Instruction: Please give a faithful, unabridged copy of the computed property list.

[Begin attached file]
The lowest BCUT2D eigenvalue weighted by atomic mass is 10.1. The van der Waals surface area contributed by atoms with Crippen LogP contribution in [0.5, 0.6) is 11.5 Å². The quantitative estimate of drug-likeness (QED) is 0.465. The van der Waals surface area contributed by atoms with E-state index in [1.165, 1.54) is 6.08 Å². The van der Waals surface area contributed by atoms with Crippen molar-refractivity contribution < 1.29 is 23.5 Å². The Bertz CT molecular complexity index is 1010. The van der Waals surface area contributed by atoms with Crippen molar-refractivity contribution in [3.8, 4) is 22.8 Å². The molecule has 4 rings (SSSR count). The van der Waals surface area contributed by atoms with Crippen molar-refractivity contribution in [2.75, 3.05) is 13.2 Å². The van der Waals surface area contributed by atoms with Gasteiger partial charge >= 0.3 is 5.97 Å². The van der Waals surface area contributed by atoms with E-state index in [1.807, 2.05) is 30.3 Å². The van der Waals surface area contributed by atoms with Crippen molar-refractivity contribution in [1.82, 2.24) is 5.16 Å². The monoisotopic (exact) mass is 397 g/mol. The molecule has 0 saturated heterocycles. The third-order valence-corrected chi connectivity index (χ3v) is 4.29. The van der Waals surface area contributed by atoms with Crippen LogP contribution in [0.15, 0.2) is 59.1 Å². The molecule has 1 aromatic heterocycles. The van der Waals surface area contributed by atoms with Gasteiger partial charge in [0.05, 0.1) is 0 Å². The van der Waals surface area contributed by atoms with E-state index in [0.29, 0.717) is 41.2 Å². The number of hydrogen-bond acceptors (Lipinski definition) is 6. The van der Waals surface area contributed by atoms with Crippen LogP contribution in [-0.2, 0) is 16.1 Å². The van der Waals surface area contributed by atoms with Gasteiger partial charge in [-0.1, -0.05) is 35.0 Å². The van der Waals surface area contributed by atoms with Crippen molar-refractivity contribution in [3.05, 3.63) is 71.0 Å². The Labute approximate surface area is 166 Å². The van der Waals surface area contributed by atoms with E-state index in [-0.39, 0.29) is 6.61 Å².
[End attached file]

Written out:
The lowest BCUT2D eigenvalue weighted by atomic mass is 10.1. The van der Waals surface area contributed by atoms with Crippen LogP contribution in [0.5, 0.6) is 11.5 Å². The quantitative estimate of drug-likeness (QED) is 0.465. The van der Waals surface area contributed by atoms with E-state index in [1.165, 1.54) is 6.08 Å². The van der Waals surface area contributed by atoms with Crippen molar-refractivity contribution < 1.29 is 23.5 Å². The Bertz CT molecular complexity index is 1010. The van der Waals surface area contributed by atoms with Crippen molar-refractivity contribution in [3.8, 4) is 22.8 Å². The molecule has 4 rings (SSSR count). The van der Waals surface area contributed by atoms with Crippen molar-refractivity contribution in [2.75, 3.05) is 13.2 Å². The van der Waals surface area contributed by atoms with Gasteiger partial charge >= 0.3 is 5.97 Å². The van der Waals surface area contributed by atoms with E-state index in [1.807, 2.05) is 30.3 Å². The van der Waals surface area contributed by atoms with Crippen molar-refractivity contribution in [1.82, 2.24) is 5.16 Å². The monoisotopic (exact) mass is 397 g/mol. The molecule has 0 saturated heterocycles. The third-order valence-corrected chi connectivity index (χ3v) is 4.29. The van der Waals surface area contributed by atoms with Crippen LogP contribution in [0.15, 0.2) is 59.1 Å². The molecule has 1 aromatic heterocycles. The van der Waals surface area contributed by atoms with Gasteiger partial charge in [0.05, 0.1) is 0 Å². The van der Waals surface area contributed by atoms with E-state index in [0.29, 0.717) is 41.2 Å². The number of hydrogen-bond acceptors (Lipinski definition) is 6. The van der Waals surface area contributed by atoms with Crippen LogP contribution in [-0.2, 0) is 16.1 Å². The van der Waals surface area contributed by atoms with Gasteiger partial charge in [-0.1, -0.05) is 35.0 Å². The van der Waals surface area contributed by atoms with Crippen molar-refractivity contribution in [3.05, 3.63) is 71.0 Å². The Labute approximate surface area is 166 Å². The van der Waals surface area contributed by atoms with E-state index in [-0.39, 0.29) is 6.61 Å².